Thus far in this story has Pi thouroughly reffered to hinduism. He mentions religion often but rarely is it hinduism, and when it is, he fails to go into any depth. He has shown a quesion with people not believing in god as in on page 34 when Mr. Kumar says, "Religion? I don't believe in religion. Religion is Darkness." When Mr. Kumar said this Pi was shocked and couldn't believe it. Obviously he has some sort of faith for himself, which seems to be a strong one at least to this point. He seldom delves into his own personal beliefs, merely shoots down other beliefs. He does not seem to focus too much on his own beliefs in the stories he is telling perhaps because he does not believe these things at the time of his narration. I do not know what role Hinduism will play in the rest of this story, but i would assume that his perspective on religion will shift throughout the story.-Michael Cloud, Jake Seccombe, Kieran McGuire, Mark Zafferani-period 6

(Sanskrit: हिन्दू धर्म, IAST: Hindū Dharma), also known as सनातन धर्म, (IAST: Sanātana Dharma) and वैदिक धर्म, (IAST:Vaidika Dharma ) is a set of religious traditions that originated mainly in the Indian subcontinent. It is not a single well-defined religion, in the sense that it consists of several schools of thought and traditions. Hinduism encompasses many religious rituals that widely vary in practice, as well as many diverse sects and philosophies. The majority of contemporary Hindus follow the Vedanta philosophy and believe in a cosmic spirit called Brahman, that is worshipped in many forms such as Vishnu, Shiva or Shakti.

The "four pursuits of life": They are dharma, artha, kāma and mokṣha. It is said that all beings seek kāma (pleasure, physical or emotional) and artha (material wealth), but soon, with maturity, learn to govern these legitimate desires within the higher framework of dharma (righteousness). Of course, the only goal that is truly ultimate, whose attainment results in ultimate happiness, is mokṣha (salvation), also known as Mukti (spiritual liberation), Samādhi, Nirvāṇa, or escape from Samsāra (the cycle of births and deaths).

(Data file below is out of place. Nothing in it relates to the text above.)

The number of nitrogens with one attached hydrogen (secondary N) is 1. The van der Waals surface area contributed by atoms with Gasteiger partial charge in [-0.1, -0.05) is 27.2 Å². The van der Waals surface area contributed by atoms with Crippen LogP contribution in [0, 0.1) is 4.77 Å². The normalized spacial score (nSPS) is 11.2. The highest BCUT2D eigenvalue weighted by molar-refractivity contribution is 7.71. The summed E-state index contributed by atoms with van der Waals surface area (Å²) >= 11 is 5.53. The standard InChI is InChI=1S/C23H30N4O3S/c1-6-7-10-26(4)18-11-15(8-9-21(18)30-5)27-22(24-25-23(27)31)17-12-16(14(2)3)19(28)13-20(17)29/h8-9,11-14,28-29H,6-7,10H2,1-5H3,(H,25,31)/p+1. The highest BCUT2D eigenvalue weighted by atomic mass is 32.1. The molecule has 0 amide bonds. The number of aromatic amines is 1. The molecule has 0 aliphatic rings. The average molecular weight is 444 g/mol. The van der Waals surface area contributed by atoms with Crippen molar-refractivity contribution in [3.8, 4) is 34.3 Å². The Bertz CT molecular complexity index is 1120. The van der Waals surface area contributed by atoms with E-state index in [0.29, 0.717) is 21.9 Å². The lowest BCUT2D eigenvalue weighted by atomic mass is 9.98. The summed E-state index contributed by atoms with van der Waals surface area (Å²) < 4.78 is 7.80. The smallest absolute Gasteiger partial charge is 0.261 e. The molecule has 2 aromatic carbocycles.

Hinduism is sometimes called a polytheistic religion, but strictly speaking, calling it henotheistic would be more accurate. The Hindu scriptures depict God both as a personal being (as in the Judeo-Christian religions) and also as a principle.

For a photo of a Hindu woman, click the follow link below:
http://i29.photobucket.com/albums/c300/SGinsburg/home2.jpg / Samantha G, 2 period, Gaffney

Check out this great link

Name of the religion:

This religion is called:
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Sanatana Dharma, "eternal religion," and
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Vaidika Dharma, "religion of the Vedas," and
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Hinduism -- the most commonly used name in North America. Various origins for the word "Hinduism" have been suggested:
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It may be derived from an ancient inscription translated as: "The country lying between the Himalayan mountain and Bindu Sarovara is known as Hindusthan by combination of the first letter 'hi' of 'Himalaya' and the last compound letter 'ndu' of the word `Bindu.'" Bindu Sarovara is called the Cape Comorin sea in modern times. 1

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It may be derived from the Persian word for Indian.

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It may be a Persian corruption of the word Sindhu (the river Indus)

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It was a name invented by the British administration in India during colonial times.

mike w./2 period, Gaffney

In Hinduism, the ultimate reality that is God or consciousness has 3 components.:
These are truth, understanding and bliss. The goal of human endeavour is to experience this Reality and discover it within ourselves.

The path of knowledge, the path of right action and the path of devotion are the different paths to reach truth and reality. The necessity of meditation and ultimate union with God should be the ultimate aim of man.


This is looking way into the future, however; they talk about different paths, but that they all reach "Truth and reality" in the end. I believe Pi's path to "Truth and reality" will lead him into the boat with the Tiger. i believe that Pi's path of knowledge weill happen on the boat. I think that he will be forced to see the reality of the world and become knowledgable about religon and life.

~ Rob Meyers
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"But religion is more than rite and ritual. There is what the rite and ritual stand for. Here too I am a HIndu. The universe makes sense to me through Hindu eyes"(60 Martel).
This quotation portrays how Pi views life. Hinduism has been a large influence in how Pi interprets society and uses his imagination.
-Danielle A.